They are protesting yet another concert?
By Zan Azlee
Why are we surprised that there are groups in Malaysia who would be protesting against the scheduled concert by the extremely popular British band, Coldplay, in Malaysia?
These same groups have been doing it for decades. Just search any news organisations’ archives and I will bet my bottom ringgit that you will find protests against many international acts coming into Malaysia.
If we listen to their arguments, we will notice a trend that includes – these international acts promote Western culture or agenda, hedonism, LGBTQ culture, and sometimes even the accusation of being anti-Islam.
But, let’s be honest, no matter what their opinions are and how conservative or not, they are entitled to their opinions and the right to express them.
In a true democracy, all opinions should be heard so there will be a diversity of thoughts and ideas. From that, we can have a healthy discourse and discussion that will benefit society in terms of progressiveness, intellectually and socially.
Living in a multiracial, multi-religious, and multicultural country, this is important to maintain harmony.
Family bonding over music
I’m a big music fan and music plays a big part of my life. Naturally, it is also a big part of my family’s life. Both my wife and me love music and although there are a lot of differences in tastes, there is also a lot of common ground.
Naturally, our love for music has been passed down to our children and they are exposed to quite a diverse music selection.
What is important is that we allow the children to explore music however they want. For example, my eldest daughter likes K-Pop bands New Jeans and Black Pink. This pains my punk rock heart but I swallow it and encourage her anyway. Surprisingly, she still enjoys listening to Weezer, Beastie Boys, and the Foo Fighters.
My second daughter loves Taylor Swift. How do I know that? She stresses to me every day – “Hey Pops. Just to let you know, I like Weezer. I like Goldfinger. But I LOVE Taylor Swift, okay?” I am not exaggerating when I say she does this every single day. Again, this is like a stab straight to my rock and roll heart.
My youngest son used to listen to Sesame Streets’ ‘Elmo Song’ over and over again. Oh my god, it was so annoying. Now, he has somehow discovered ‘Crazy Frog’, and if you are familiar with this idiotic amphibian, it is even more annoying! But I’m glad to say that every now and then, he slips in a bit of Weezer and Beastie Boys.
I gripe and complain, but honestly, it is all okay. Nice guy rocker Dave Grohl – of Foo Figthers and Nirvana – fame has been quoted saying (and I paraphrase) that his mother allowed him to listen to any kind of music when he was growing up without any restriction, and he believes that has been one of the biggest contributors to how successful his music career has been.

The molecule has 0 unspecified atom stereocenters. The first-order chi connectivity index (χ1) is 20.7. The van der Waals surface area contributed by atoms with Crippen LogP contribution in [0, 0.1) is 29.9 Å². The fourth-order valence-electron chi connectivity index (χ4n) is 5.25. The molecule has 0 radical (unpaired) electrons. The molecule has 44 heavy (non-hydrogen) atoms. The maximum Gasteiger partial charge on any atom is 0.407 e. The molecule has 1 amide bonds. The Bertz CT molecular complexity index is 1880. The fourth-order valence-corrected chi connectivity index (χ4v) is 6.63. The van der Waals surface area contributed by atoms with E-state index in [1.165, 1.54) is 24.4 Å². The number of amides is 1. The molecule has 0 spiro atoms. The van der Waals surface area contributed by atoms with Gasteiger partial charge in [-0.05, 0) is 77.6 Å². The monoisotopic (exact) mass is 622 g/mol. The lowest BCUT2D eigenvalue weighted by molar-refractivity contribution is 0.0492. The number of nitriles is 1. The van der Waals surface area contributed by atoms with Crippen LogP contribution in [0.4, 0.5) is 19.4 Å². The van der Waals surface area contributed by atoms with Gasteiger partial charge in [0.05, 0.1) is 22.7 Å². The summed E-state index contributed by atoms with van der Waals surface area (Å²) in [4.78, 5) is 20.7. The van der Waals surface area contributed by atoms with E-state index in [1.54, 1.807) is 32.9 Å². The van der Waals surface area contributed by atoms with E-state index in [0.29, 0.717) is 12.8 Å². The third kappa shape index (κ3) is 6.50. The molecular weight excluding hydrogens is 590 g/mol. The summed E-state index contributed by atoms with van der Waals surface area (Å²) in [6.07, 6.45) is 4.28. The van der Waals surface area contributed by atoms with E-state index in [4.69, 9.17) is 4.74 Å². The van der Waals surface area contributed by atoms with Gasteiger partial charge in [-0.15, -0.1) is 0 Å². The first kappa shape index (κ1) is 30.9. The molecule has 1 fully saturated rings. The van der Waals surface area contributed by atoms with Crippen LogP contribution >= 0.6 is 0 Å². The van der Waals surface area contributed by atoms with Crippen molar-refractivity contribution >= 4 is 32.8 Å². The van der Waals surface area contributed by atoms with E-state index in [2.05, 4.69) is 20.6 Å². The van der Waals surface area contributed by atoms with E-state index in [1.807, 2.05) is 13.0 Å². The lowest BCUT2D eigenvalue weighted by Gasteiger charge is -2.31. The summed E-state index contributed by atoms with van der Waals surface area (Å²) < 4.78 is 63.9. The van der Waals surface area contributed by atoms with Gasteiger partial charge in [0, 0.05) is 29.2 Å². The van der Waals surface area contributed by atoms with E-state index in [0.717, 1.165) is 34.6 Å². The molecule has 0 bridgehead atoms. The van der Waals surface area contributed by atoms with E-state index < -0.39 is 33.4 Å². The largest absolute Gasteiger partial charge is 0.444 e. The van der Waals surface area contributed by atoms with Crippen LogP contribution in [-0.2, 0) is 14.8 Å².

The great thing is that my children ask a lot of questions. When we listen to music, they are always asking what the songs mean and we like to interpret and discuss the songs.
Most of the music we listen to are about a lot of issues from relationships, environment, and social issues to even politics. Don’t believe me? Listen and pay attention. Music has become a catalyst for discourse in my family.
Aside from the discussion of ideas, music is also a memory milestone for my family. We remember the time we spent together based on music. The different songs we listen to during family holidays and road trips become triggers.
For example, when a song is played, we remember “Hey Pops! Remember this song? We were listening to it when we did that road trip around Sabah two years ago?”.
The family has also been to different concerts locally and overseas, and we cherish these moments as important family memories. We constantly reminisce about how fun it was when we all went to Australia a few years back to watch the Foo Fighters and Weezer live. These are wonderful family memories.
What about the good messages?
So, these are my arguments from my perspective (and I’m almost sure that many other Malaysians thought similarly). If the groups who are protesting the concert can voice their opinions, then so can I. Let there be a healthy discourse on the issue, but since this is my opinion piece, I’ll finish off by saying that we should take the good.
Coldplay has always been a big advocate of protecting the environment. In fact, in 2021, they even sponsored a river and ocean clean-up watercraft called the Interceptor 005 for the cleanup of Malaysian rivers.
Even Prime Minister Anwar Ibrahim acknowledged their environmental efforts in his welcome message to them on social media. So why not support that?
I’m not a superfan of Coldplay but I like their music and I have a few of their albums. But my eldest daughter and wife are real fans. They have asked me if we could go to the concert in November at Stadium Bukit Jalil.
The tickets are expensive, but I know the experience that we will have together as a family is going to be priceless. So, let’s hope that it doesn’t get sold out before I get to purchase the tickets.
[This article was originally written for and published at Malaysiakini.com]
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